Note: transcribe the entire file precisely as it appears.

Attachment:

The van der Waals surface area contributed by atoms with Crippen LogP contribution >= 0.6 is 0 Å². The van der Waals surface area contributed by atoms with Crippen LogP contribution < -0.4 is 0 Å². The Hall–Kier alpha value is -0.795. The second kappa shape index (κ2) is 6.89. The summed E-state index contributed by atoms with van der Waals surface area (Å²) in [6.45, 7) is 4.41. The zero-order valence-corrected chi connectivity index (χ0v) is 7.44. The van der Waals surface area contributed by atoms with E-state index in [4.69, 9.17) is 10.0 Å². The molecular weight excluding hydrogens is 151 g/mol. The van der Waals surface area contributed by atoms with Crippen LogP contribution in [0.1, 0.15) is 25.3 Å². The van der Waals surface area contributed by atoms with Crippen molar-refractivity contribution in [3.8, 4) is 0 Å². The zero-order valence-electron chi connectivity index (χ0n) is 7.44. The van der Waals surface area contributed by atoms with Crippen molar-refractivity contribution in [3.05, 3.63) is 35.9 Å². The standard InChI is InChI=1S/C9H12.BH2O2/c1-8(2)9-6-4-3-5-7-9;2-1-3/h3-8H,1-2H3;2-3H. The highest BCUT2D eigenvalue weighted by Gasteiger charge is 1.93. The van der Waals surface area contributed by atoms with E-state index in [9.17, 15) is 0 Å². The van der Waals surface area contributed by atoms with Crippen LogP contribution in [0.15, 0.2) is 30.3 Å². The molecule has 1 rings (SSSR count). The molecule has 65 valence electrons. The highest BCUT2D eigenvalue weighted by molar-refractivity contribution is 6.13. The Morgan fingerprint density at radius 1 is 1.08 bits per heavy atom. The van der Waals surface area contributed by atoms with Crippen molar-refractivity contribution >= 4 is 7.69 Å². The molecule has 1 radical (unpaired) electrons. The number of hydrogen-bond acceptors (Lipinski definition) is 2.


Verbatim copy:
The van der Waals surface area contributed by atoms with Crippen LogP contribution >= 0.6 is 0 Å². The van der Waals surface area contributed by atoms with Crippen LogP contribution < -0.4 is 0 Å². The Hall–Kier alpha value is -0.795. The second kappa shape index (κ2) is 6.89. The summed E-state index contributed by atoms with van der Waals surface area (Å²) in [6.45, 7) is 4.41. The zero-order valence-corrected chi connectivity index (χ0v) is 7.44. The van der Waals surface area contributed by atoms with E-state index in [4.69, 9.17) is 10.0 Å². The molecular weight excluding hydrogens is 151 g/mol. The van der Waals surface area contributed by atoms with Crippen LogP contribution in [0.1, 0.15) is 25.3 Å². The van der Waals surface area contributed by atoms with Crippen molar-refractivity contribution in [3.8, 4) is 0 Å². The zero-order valence-electron chi connectivity index (χ0n) is 7.44. The van der Waals surface area contributed by atoms with Crippen molar-refractivity contribution in [3.05, 3.63) is 35.9 Å². The standard InChI is InChI=1S/C9H12.BH2O2/c1-8(2)9-6-4-3-5-7-9;2-1-3/h3-8H,1-2H3;2-3H. The highest BCUT2D eigenvalue weighted by Gasteiger charge is 1.93. The van der Waals surface area contributed by atoms with E-state index in [9.17, 15) is 0 Å². The van der Waals surface area contributed by atoms with Crippen LogP contribution in [0.15, 0.2) is 30.3 Å². The molecule has 1 rings (SSSR count). The molecule has 65 valence electrons. The highest BCUT2D eigenvalue weighted by molar-refractivity contribution is 6.13. The Morgan fingerprint density at radius 1 is 1.08 bits per heavy atom. The van der Waals surface area contributed by atoms with Crippen molar-refractivity contribution >= 4 is 7.69 Å². The molecule has 1 radical (unpaired) electrons. The number of hydrogen-bond acceptors (Lipinski definition) is 2.